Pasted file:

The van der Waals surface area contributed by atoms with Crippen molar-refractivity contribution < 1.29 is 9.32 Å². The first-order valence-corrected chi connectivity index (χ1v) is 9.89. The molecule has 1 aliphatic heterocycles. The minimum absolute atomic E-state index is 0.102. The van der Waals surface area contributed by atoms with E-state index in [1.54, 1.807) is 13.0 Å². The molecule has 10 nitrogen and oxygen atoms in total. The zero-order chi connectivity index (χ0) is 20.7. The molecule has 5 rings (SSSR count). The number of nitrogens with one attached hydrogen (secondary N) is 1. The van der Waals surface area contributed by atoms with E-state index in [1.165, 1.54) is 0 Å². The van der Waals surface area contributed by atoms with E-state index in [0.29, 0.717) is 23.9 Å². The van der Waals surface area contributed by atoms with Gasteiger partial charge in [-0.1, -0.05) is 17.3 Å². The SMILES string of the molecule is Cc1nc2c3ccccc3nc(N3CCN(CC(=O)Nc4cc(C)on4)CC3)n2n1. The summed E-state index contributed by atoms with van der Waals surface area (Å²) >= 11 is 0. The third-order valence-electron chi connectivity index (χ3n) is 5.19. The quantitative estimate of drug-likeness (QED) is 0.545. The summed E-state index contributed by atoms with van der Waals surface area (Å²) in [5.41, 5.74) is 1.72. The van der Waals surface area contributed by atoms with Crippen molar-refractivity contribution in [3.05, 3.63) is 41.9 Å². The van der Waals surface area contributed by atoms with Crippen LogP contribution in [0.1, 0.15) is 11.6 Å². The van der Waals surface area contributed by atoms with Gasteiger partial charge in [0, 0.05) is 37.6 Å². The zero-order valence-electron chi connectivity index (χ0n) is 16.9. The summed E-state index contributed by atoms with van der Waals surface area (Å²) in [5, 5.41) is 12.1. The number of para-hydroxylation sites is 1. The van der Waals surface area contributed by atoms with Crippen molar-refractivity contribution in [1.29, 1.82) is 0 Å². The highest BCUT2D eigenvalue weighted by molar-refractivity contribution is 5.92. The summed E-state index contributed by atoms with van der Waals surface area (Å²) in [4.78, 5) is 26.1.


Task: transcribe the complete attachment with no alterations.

The van der Waals surface area contributed by atoms with Crippen molar-refractivity contribution < 1.29 is 9.32 Å². The first-order valence-corrected chi connectivity index (χ1v) is 9.89. The molecule has 1 aliphatic heterocycles. The minimum absolute atomic E-state index is 0.102. The van der Waals surface area contributed by atoms with E-state index in [1.54, 1.807) is 13.0 Å². The molecule has 10 nitrogen and oxygen atoms in total. The zero-order chi connectivity index (χ0) is 20.7. The molecule has 5 rings (SSSR count). The number of nitrogens with one attached hydrogen (secondary N) is 1. The van der Waals surface area contributed by atoms with E-state index in [1.165, 1.54) is 0 Å². The van der Waals surface area contributed by atoms with E-state index in [0.29, 0.717) is 23.9 Å². The van der Waals surface area contributed by atoms with Gasteiger partial charge in [-0.1, -0.05) is 17.3 Å². The SMILES string of the molecule is Cc1nc2c3ccccc3nc(N3CCN(CC(=O)Nc4cc(C)on4)CC3)n2n1. The summed E-state index contributed by atoms with van der Waals surface area (Å²) >= 11 is 0. The third-order valence-electron chi connectivity index (χ3n) is 5.19. The quantitative estimate of drug-likeness (QED) is 0.545. The summed E-state index contributed by atoms with van der Waals surface area (Å²) in [5.41, 5.74) is 1.72. The van der Waals surface area contributed by atoms with Crippen molar-refractivity contribution in [3.05, 3.63) is 41.9 Å². The van der Waals surface area contributed by atoms with Crippen LogP contribution in [0.1, 0.15) is 11.6 Å². The van der Waals surface area contributed by atoms with Gasteiger partial charge in [0, 0.05) is 37.6 Å². The zero-order valence-electron chi connectivity index (χ0n) is 16.9. The summed E-state index contributed by atoms with van der Waals surface area (Å²) in [5, 5.41) is 12.1. The number of para-hydroxylation sites is 1. The van der Waals surface area contributed by atoms with Crippen molar-refractivity contribution in [1.29, 1.82) is 0 Å². The highest BCUT2D eigenvalue weighted by molar-refractivity contribution is 5.92. The summed E-state index contributed by atoms with van der Waals surface area (Å²) in [4.78, 5) is 26.1.